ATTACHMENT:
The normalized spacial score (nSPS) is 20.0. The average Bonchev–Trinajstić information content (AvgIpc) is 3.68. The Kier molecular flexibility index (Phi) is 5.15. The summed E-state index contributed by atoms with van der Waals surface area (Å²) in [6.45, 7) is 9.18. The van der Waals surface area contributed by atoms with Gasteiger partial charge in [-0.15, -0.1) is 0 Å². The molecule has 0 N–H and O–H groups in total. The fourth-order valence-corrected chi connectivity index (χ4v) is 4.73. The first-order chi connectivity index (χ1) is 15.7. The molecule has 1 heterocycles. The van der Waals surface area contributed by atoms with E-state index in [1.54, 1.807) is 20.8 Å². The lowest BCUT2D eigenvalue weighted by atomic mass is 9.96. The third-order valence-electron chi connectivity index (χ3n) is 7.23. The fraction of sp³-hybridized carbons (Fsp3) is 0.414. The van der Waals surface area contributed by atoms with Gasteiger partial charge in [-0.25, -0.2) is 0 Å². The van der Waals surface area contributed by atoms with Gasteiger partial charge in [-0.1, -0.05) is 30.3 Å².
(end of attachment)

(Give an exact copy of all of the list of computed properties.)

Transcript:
The normalized spacial score (nSPS) is 20.0. The average Bonchev–Trinajstić information content (AvgIpc) is 3.68. The Kier molecular flexibility index (Phi) is 5.15. The summed E-state index contributed by atoms with van der Waals surface area (Å²) in [6.45, 7) is 9.18. The van der Waals surface area contributed by atoms with Gasteiger partial charge in [-0.15, -0.1) is 0 Å². The molecule has 0 N–H and O–H groups in total. The fourth-order valence-corrected chi connectivity index (χ4v) is 4.73. The first-order chi connectivity index (χ1) is 15.7. The molecule has 1 heterocycles. The van der Waals surface area contributed by atoms with E-state index in [1.54, 1.807) is 20.8 Å². The lowest BCUT2D eigenvalue weighted by atomic mass is 9.96. The third-order valence-electron chi connectivity index (χ3n) is 7.23. The fraction of sp³-hybridized carbons (Fsp3) is 0.414. The van der Waals surface area contributed by atoms with Gasteiger partial charge in [-0.25, -0.2) is 0 Å². The van der Waals surface area contributed by atoms with Gasteiger partial charge in [-0.1, -0.05) is 30.3 Å².